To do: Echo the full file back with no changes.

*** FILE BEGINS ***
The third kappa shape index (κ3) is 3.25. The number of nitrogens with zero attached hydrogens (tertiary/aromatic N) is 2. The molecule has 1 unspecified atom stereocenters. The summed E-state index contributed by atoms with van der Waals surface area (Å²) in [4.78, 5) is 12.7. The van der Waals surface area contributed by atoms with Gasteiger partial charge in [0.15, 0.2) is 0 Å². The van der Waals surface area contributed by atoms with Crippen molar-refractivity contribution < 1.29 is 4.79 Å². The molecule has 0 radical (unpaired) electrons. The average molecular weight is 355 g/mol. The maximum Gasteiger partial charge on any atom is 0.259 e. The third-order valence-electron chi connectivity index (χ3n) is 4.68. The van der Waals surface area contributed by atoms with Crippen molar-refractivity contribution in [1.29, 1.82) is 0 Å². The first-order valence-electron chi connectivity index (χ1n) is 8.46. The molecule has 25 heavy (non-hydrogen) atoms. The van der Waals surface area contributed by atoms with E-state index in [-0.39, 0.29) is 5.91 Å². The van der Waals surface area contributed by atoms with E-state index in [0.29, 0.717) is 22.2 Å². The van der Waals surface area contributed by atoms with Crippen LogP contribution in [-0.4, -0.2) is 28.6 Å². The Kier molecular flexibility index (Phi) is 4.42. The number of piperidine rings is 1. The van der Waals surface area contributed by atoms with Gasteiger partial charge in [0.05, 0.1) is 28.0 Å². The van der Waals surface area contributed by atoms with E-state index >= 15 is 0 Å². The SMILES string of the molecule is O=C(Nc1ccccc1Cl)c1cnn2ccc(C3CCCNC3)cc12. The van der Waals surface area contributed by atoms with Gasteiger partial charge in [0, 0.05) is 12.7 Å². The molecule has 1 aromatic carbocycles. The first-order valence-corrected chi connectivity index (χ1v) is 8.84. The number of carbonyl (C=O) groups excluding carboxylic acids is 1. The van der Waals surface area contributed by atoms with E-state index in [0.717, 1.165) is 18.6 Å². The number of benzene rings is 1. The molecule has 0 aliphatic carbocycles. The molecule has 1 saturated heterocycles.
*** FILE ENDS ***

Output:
The third kappa shape index (κ3) is 3.25. The number of nitrogens with zero attached hydrogens (tertiary/aromatic N) is 2. The molecule has 1 unspecified atom stereocenters. The summed E-state index contributed by atoms with van der Waals surface area (Å²) in [4.78, 5) is 12.7. The van der Waals surface area contributed by atoms with Gasteiger partial charge in [0.15, 0.2) is 0 Å². The van der Waals surface area contributed by atoms with Crippen molar-refractivity contribution < 1.29 is 4.79 Å². The molecule has 0 radical (unpaired) electrons. The average molecular weight is 355 g/mol. The maximum Gasteiger partial charge on any atom is 0.259 e. The third-order valence-electron chi connectivity index (χ3n) is 4.68. The van der Waals surface area contributed by atoms with Crippen molar-refractivity contribution in [1.29, 1.82) is 0 Å². The first-order valence-electron chi connectivity index (χ1n) is 8.46. The molecule has 25 heavy (non-hydrogen) atoms. The van der Waals surface area contributed by atoms with E-state index in [-0.39, 0.29) is 5.91 Å². The van der Waals surface area contributed by atoms with E-state index in [0.29, 0.717) is 22.2 Å². The van der Waals surface area contributed by atoms with Crippen LogP contribution in [-0.4, -0.2) is 28.6 Å². The Kier molecular flexibility index (Phi) is 4.42. The number of piperidine rings is 1. The van der Waals surface area contributed by atoms with Gasteiger partial charge in [0.05, 0.1) is 28.0 Å². The van der Waals surface area contributed by atoms with E-state index >= 15 is 0 Å². The SMILES string of the molecule is O=C(Nc1ccccc1Cl)c1cnn2ccc(C3CCCNC3)cc12. The van der Waals surface area contributed by atoms with Gasteiger partial charge in [0, 0.05) is 12.7 Å². The molecule has 1 aromatic carbocycles. The first-order valence-corrected chi connectivity index (χ1v) is 8.84. The number of carbonyl (C=O) groups excluding carboxylic acids is 1. The van der Waals surface area contributed by atoms with E-state index in [0.717, 1.165) is 18.6 Å². The number of benzene rings is 1. The molecule has 0 aliphatic carbocycles. The molecule has 1 saturated heterocycles.